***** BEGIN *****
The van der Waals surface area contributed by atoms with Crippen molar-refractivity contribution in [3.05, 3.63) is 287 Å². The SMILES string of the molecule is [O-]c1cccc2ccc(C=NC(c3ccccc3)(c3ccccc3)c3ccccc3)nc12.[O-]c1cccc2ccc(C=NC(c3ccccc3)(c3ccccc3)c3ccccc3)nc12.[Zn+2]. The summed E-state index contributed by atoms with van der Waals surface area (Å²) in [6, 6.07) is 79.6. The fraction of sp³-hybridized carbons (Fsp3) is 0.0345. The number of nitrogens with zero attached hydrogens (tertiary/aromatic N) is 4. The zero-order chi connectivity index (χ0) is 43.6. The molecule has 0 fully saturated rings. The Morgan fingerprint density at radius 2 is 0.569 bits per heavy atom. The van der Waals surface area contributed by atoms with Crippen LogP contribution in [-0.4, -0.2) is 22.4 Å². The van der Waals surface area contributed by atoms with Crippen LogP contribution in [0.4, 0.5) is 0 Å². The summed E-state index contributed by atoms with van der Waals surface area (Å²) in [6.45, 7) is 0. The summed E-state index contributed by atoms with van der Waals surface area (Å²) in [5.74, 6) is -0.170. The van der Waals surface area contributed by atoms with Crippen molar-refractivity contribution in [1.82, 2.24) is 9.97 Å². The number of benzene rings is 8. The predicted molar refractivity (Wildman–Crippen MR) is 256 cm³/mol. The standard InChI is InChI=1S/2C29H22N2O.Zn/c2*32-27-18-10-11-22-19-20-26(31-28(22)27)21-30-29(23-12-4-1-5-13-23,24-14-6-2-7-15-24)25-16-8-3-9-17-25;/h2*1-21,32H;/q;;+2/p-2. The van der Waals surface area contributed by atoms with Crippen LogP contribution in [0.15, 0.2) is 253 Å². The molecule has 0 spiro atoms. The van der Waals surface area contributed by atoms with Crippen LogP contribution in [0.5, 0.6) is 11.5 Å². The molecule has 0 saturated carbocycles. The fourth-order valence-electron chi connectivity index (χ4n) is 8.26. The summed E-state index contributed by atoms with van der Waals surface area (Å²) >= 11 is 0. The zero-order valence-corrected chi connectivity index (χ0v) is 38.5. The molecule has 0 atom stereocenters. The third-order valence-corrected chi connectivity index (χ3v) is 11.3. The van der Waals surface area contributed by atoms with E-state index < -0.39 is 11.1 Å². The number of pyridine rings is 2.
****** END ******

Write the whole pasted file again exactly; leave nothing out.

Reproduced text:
The van der Waals surface area contributed by atoms with Crippen molar-refractivity contribution in [3.05, 3.63) is 287 Å². The SMILES string of the molecule is [O-]c1cccc2ccc(C=NC(c3ccccc3)(c3ccccc3)c3ccccc3)nc12.[O-]c1cccc2ccc(C=NC(c3ccccc3)(c3ccccc3)c3ccccc3)nc12.[Zn+2]. The summed E-state index contributed by atoms with van der Waals surface area (Å²) in [6, 6.07) is 79.6. The fraction of sp³-hybridized carbons (Fsp3) is 0.0345. The number of nitrogens with zero attached hydrogens (tertiary/aromatic N) is 4. The zero-order chi connectivity index (χ0) is 43.6. The molecule has 0 fully saturated rings. The Morgan fingerprint density at radius 2 is 0.569 bits per heavy atom. The van der Waals surface area contributed by atoms with Crippen LogP contribution in [-0.4, -0.2) is 22.4 Å². The van der Waals surface area contributed by atoms with Crippen LogP contribution in [0.4, 0.5) is 0 Å². The summed E-state index contributed by atoms with van der Waals surface area (Å²) in [6.45, 7) is 0. The summed E-state index contributed by atoms with van der Waals surface area (Å²) in [5.74, 6) is -0.170. The van der Waals surface area contributed by atoms with Crippen molar-refractivity contribution in [1.82, 2.24) is 9.97 Å². The number of benzene rings is 8. The predicted molar refractivity (Wildman–Crippen MR) is 256 cm³/mol. The standard InChI is InChI=1S/2C29H22N2O.Zn/c2*32-27-18-10-11-22-19-20-26(31-28(22)27)21-30-29(23-12-4-1-5-13-23,24-14-6-2-7-15-24)25-16-8-3-9-17-25;/h2*1-21,32H;/q;;+2/p-2. The van der Waals surface area contributed by atoms with Crippen LogP contribution in [0.15, 0.2) is 253 Å². The molecule has 0 spiro atoms. The van der Waals surface area contributed by atoms with Crippen LogP contribution in [0.5, 0.6) is 11.5 Å². The molecule has 0 saturated carbocycles. The fourth-order valence-electron chi connectivity index (χ4n) is 8.26. The summed E-state index contributed by atoms with van der Waals surface area (Å²) >= 11 is 0. The zero-order valence-corrected chi connectivity index (χ0v) is 38.5. The molecule has 0 atom stereocenters. The third-order valence-corrected chi connectivity index (χ3v) is 11.3. The van der Waals surface area contributed by atoms with E-state index < -0.39 is 11.1 Å². The number of pyridine rings is 2.